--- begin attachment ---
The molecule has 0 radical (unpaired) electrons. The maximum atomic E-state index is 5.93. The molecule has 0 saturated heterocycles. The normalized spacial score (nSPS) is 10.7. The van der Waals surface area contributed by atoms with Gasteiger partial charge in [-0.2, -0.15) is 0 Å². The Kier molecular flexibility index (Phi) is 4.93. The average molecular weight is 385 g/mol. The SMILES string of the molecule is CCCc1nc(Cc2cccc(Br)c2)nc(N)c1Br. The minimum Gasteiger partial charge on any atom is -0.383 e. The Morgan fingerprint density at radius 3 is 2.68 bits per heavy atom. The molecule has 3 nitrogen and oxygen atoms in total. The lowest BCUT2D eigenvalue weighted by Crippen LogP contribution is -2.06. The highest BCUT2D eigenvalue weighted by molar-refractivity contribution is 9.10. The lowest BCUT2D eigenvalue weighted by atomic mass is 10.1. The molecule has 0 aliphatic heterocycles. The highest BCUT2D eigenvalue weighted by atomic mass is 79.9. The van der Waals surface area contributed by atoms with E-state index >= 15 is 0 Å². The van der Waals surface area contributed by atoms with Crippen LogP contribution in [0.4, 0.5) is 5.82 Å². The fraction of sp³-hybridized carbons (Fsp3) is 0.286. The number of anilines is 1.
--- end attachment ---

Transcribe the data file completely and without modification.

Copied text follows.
The molecule has 0 radical (unpaired) electrons. The maximum atomic E-state index is 5.93. The molecule has 0 saturated heterocycles. The normalized spacial score (nSPS) is 10.7. The van der Waals surface area contributed by atoms with Gasteiger partial charge in [-0.2, -0.15) is 0 Å². The Kier molecular flexibility index (Phi) is 4.93. The average molecular weight is 385 g/mol. The SMILES string of the molecule is CCCc1nc(Cc2cccc(Br)c2)nc(N)c1Br. The minimum Gasteiger partial charge on any atom is -0.383 e. The Morgan fingerprint density at radius 3 is 2.68 bits per heavy atom. The molecule has 3 nitrogen and oxygen atoms in total. The lowest BCUT2D eigenvalue weighted by Crippen LogP contribution is -2.06. The highest BCUT2D eigenvalue weighted by molar-refractivity contribution is 9.10. The lowest BCUT2D eigenvalue weighted by atomic mass is 10.1. The molecule has 0 aliphatic heterocycles. The highest BCUT2D eigenvalue weighted by atomic mass is 79.9. The van der Waals surface area contributed by atoms with E-state index >= 15 is 0 Å². The van der Waals surface area contributed by atoms with Crippen LogP contribution in [0.4, 0.5) is 5.82 Å². The fraction of sp³-hybridized carbons (Fsp3) is 0.286. The number of anilines is 1.